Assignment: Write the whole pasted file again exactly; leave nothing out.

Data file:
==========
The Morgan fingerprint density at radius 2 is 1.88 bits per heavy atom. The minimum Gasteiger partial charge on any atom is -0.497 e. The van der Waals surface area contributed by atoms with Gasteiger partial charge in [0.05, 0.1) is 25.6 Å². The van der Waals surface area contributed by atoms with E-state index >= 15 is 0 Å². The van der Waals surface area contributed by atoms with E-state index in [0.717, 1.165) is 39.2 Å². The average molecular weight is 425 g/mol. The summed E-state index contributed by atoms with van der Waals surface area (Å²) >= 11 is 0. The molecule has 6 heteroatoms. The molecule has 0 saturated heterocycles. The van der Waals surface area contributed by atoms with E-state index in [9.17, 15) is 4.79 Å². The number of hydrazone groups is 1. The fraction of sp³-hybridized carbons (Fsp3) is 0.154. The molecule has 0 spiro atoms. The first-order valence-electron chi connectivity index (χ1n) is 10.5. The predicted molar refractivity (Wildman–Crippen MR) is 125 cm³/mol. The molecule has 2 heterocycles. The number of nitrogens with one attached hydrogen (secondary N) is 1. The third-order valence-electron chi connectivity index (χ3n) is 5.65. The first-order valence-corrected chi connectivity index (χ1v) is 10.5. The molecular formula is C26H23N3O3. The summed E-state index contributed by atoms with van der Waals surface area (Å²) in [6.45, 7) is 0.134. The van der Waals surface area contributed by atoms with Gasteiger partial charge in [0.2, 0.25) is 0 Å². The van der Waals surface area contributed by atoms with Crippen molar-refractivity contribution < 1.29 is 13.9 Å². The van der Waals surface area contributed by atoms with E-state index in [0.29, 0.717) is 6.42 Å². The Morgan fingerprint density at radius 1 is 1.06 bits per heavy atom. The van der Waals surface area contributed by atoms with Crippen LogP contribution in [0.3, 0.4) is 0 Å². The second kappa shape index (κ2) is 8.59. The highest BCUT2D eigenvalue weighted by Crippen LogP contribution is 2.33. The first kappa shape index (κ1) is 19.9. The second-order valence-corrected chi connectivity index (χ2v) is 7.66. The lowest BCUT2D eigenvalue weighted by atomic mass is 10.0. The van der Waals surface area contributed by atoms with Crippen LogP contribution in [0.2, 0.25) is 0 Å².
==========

The Morgan fingerprint density at radius 2 is 1.88 bits per heavy atom. The minimum Gasteiger partial charge on any atom is -0.497 e. The van der Waals surface area contributed by atoms with Gasteiger partial charge in [0.05, 0.1) is 25.6 Å². The van der Waals surface area contributed by atoms with E-state index >= 15 is 0 Å². The van der Waals surface area contributed by atoms with E-state index in [0.717, 1.165) is 39.2 Å². The average molecular weight is 425 g/mol. The summed E-state index contributed by atoms with van der Waals surface area (Å²) >= 11 is 0. The molecule has 6 heteroatoms. The molecule has 0 saturated heterocycles. The van der Waals surface area contributed by atoms with E-state index in [9.17, 15) is 4.79 Å². The number of hydrazone groups is 1. The fraction of sp³-hybridized carbons (Fsp3) is 0.154. The molecule has 0 spiro atoms. The first-order valence-electron chi connectivity index (χ1n) is 10.5. The predicted molar refractivity (Wildman–Crippen MR) is 125 cm³/mol. The molecule has 2 heterocycles. The number of nitrogens with one attached hydrogen (secondary N) is 1. The third-order valence-electron chi connectivity index (χ3n) is 5.65. The first-order valence-corrected chi connectivity index (χ1v) is 10.5. The molecular formula is C26H23N3O3. The summed E-state index contributed by atoms with van der Waals surface area (Å²) in [6.45, 7) is 0.134. The van der Waals surface area contributed by atoms with Gasteiger partial charge in [0.2, 0.25) is 0 Å². The van der Waals surface area contributed by atoms with Crippen molar-refractivity contribution < 1.29 is 13.9 Å². The van der Waals surface area contributed by atoms with E-state index in [0.29, 0.717) is 6.42 Å². The Morgan fingerprint density at radius 1 is 1.06 bits per heavy atom. The van der Waals surface area contributed by atoms with Crippen LogP contribution in [0.3, 0.4) is 0 Å². The second kappa shape index (κ2) is 8.59. The highest BCUT2D eigenvalue weighted by Crippen LogP contribution is 2.33. The first kappa shape index (κ1) is 19.9. The second-order valence-corrected chi connectivity index (χ2v) is 7.66. The lowest BCUT2D eigenvalue weighted by atomic mass is 10.0. The van der Waals surface area contributed by atoms with Crippen LogP contribution in [0.2, 0.25) is 0 Å².